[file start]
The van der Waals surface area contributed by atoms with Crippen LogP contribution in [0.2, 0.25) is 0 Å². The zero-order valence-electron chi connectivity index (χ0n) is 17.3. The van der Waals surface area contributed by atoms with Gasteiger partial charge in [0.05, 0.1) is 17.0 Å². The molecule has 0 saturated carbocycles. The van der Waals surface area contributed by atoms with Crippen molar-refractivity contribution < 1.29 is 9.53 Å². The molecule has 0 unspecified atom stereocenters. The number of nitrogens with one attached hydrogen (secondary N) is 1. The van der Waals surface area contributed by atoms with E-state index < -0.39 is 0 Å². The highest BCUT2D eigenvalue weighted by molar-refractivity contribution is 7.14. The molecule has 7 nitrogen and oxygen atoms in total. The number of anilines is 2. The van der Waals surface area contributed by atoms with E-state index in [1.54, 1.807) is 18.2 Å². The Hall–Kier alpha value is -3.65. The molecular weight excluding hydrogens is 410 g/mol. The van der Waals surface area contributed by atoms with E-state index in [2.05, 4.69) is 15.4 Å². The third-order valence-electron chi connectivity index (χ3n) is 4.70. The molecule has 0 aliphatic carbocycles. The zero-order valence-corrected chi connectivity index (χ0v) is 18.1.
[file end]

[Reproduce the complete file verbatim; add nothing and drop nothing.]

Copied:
The van der Waals surface area contributed by atoms with Crippen LogP contribution in [0.2, 0.25) is 0 Å². The zero-order valence-electron chi connectivity index (χ0n) is 17.3. The van der Waals surface area contributed by atoms with Gasteiger partial charge in [0.05, 0.1) is 17.0 Å². The molecule has 0 saturated carbocycles. The van der Waals surface area contributed by atoms with Crippen molar-refractivity contribution < 1.29 is 9.53 Å². The molecule has 0 unspecified atom stereocenters. The number of nitrogens with one attached hydrogen (secondary N) is 1. The van der Waals surface area contributed by atoms with E-state index < -0.39 is 0 Å². The highest BCUT2D eigenvalue weighted by molar-refractivity contribution is 7.14. The molecule has 7 nitrogen and oxygen atoms in total. The number of anilines is 2. The van der Waals surface area contributed by atoms with E-state index in [1.54, 1.807) is 18.2 Å². The Hall–Kier alpha value is -3.65. The molecular weight excluding hydrogens is 410 g/mol. The van der Waals surface area contributed by atoms with E-state index in [2.05, 4.69) is 15.4 Å². The third-order valence-electron chi connectivity index (χ3n) is 4.70. The molecule has 0 aliphatic carbocycles. The zero-order valence-corrected chi connectivity index (χ0v) is 18.1.